What can we learn from the sexual habits of the animal kingdom?
The Fraser Valley’s own “biologist with a twist” will be sharing her insights on this topic at University of the Fraser Valley in Abbotsford on Thursday, Nov. 26.
Dr. Carin Bondar will speak on The Nature of Sex at noon in the lecture theatre (B101) as part of the dean of science’s seminar series. Admission is free and the public is invited.
Bondar, who has a PhD in biology from UBC, has built an international science communications career from her home base in Chilliwack.
She’s known for making complicated scientific information understandable for the general public.
Bondar is the writer and host of the web series Wild Sex, which has garnered over 50 million views. Her TED talk on the same topic has reached an audience of over two million.
The Nature of Sex, her book based on the series, is currently available in the UK, Australia, and New Zealand, and will be available in the U.S. and Canada in 2016.
Bondar can be seen on a variety of television and web series, including Outrageous Acts of Science on the Discovery Channel and Stephen Hawking’s Brave New World on National Geographic.
She is the host of Animal Planet’s World Oddest Animal Couples, premiering in January 2016.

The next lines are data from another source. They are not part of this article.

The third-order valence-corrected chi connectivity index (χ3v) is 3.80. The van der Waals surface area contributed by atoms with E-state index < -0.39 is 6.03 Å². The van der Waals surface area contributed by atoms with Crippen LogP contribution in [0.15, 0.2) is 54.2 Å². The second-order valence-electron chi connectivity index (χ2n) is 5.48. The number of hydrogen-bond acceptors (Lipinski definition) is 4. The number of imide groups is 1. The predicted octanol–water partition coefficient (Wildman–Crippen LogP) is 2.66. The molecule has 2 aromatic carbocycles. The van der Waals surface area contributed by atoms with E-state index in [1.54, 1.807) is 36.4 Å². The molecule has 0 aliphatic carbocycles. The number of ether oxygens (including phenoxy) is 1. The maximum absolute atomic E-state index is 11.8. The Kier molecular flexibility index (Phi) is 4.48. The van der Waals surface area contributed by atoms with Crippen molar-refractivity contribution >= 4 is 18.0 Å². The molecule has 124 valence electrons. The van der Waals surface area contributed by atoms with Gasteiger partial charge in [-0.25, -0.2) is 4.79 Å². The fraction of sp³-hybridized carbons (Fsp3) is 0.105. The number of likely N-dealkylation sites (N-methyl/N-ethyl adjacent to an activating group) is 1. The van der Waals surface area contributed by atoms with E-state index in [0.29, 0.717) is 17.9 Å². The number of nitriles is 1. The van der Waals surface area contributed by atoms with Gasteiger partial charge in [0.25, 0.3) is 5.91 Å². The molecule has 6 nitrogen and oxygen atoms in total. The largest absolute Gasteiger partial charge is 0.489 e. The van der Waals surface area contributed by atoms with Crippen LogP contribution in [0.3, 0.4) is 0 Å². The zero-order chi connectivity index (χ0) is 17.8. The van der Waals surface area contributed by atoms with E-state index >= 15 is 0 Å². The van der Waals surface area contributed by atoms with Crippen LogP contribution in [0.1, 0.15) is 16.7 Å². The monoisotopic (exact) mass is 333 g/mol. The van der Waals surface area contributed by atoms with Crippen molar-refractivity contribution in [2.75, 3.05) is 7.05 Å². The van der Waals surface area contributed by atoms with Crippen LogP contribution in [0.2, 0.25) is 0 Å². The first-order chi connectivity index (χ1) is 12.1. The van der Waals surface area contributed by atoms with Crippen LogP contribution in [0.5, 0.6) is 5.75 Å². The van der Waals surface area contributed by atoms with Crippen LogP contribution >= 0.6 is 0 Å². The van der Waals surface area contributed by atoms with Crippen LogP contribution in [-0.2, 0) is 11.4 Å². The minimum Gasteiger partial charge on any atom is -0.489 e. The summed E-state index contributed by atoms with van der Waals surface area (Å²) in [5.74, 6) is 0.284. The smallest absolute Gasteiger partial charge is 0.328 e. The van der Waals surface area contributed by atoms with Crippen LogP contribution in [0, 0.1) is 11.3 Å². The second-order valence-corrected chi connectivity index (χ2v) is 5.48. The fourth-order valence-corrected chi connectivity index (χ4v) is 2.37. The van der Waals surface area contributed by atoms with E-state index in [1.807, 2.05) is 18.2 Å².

Bondar recently delivered a keynote address at the Max Planck Institute of Ornithology in Germany, and the yearly dean’s lecture in science at Ryerson University in Toronto.
“Sex is much more important than most people give it credit for,” Bondar says. “It’s about the only thing other than staying alive that all species of living creatures do. It’s all about the process of meeting the mate, reproducing with the mate, and dealing with the offspring.”
She notes that we can learn much from the mating habits of the animal kingdom, even they don’t parallel our own practices.
“In my lectures I examine questions such as: Is monogamy a practical plan for any animal? When does it make sense to harm your partner? Who are the worst mothers in the animal kingdom? And what biological value does grandma have provide once she’s done having and raising her own children?”
Bondar is an adjunct professor with the faculty of science at UFV. For more information, visit carinbondar.com.